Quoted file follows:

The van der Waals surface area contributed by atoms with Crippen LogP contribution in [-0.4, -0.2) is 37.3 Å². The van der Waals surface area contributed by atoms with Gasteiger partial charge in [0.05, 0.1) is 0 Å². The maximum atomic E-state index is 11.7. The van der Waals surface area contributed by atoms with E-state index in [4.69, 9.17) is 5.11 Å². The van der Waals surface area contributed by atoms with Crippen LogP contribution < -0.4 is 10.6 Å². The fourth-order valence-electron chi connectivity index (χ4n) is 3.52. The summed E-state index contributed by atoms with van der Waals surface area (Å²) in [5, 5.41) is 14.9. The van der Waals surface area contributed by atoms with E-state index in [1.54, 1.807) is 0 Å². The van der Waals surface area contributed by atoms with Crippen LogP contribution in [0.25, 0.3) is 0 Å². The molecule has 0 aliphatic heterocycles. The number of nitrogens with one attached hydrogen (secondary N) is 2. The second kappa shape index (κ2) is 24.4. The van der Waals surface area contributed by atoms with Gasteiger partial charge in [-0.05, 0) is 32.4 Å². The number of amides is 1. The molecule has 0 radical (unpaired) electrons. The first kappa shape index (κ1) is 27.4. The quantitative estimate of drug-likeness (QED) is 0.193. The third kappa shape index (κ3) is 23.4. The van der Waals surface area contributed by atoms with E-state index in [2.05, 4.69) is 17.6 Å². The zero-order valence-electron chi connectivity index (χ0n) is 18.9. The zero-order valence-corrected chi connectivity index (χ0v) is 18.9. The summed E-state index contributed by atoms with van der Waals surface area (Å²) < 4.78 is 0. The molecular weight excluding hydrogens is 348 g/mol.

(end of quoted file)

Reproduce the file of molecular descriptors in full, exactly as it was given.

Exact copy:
The van der Waals surface area contributed by atoms with Crippen LogP contribution in [-0.4, -0.2) is 37.3 Å². The van der Waals surface area contributed by atoms with Gasteiger partial charge in [0.05, 0.1) is 0 Å². The maximum atomic E-state index is 11.7. The van der Waals surface area contributed by atoms with E-state index in [4.69, 9.17) is 5.11 Å². The van der Waals surface area contributed by atoms with Crippen LogP contribution < -0.4 is 10.6 Å². The fourth-order valence-electron chi connectivity index (χ4n) is 3.52. The summed E-state index contributed by atoms with van der Waals surface area (Å²) in [5, 5.41) is 14.9. The van der Waals surface area contributed by atoms with E-state index in [1.54, 1.807) is 0 Å². The van der Waals surface area contributed by atoms with Crippen LogP contribution in [0.25, 0.3) is 0 Å². The molecule has 0 aliphatic heterocycles. The number of nitrogens with one attached hydrogen (secondary N) is 2. The second kappa shape index (κ2) is 24.4. The van der Waals surface area contributed by atoms with Gasteiger partial charge in [-0.05, 0) is 32.4 Å². The number of amides is 1. The molecule has 0 radical (unpaired) electrons. The first kappa shape index (κ1) is 27.4. The quantitative estimate of drug-likeness (QED) is 0.193. The third kappa shape index (κ3) is 23.4. The van der Waals surface area contributed by atoms with E-state index in [2.05, 4.69) is 17.6 Å². The zero-order valence-electron chi connectivity index (χ0n) is 18.9. The zero-order valence-corrected chi connectivity index (χ0v) is 18.9. The summed E-state index contributed by atoms with van der Waals surface area (Å²) < 4.78 is 0. The molecular weight excluding hydrogens is 348 g/mol.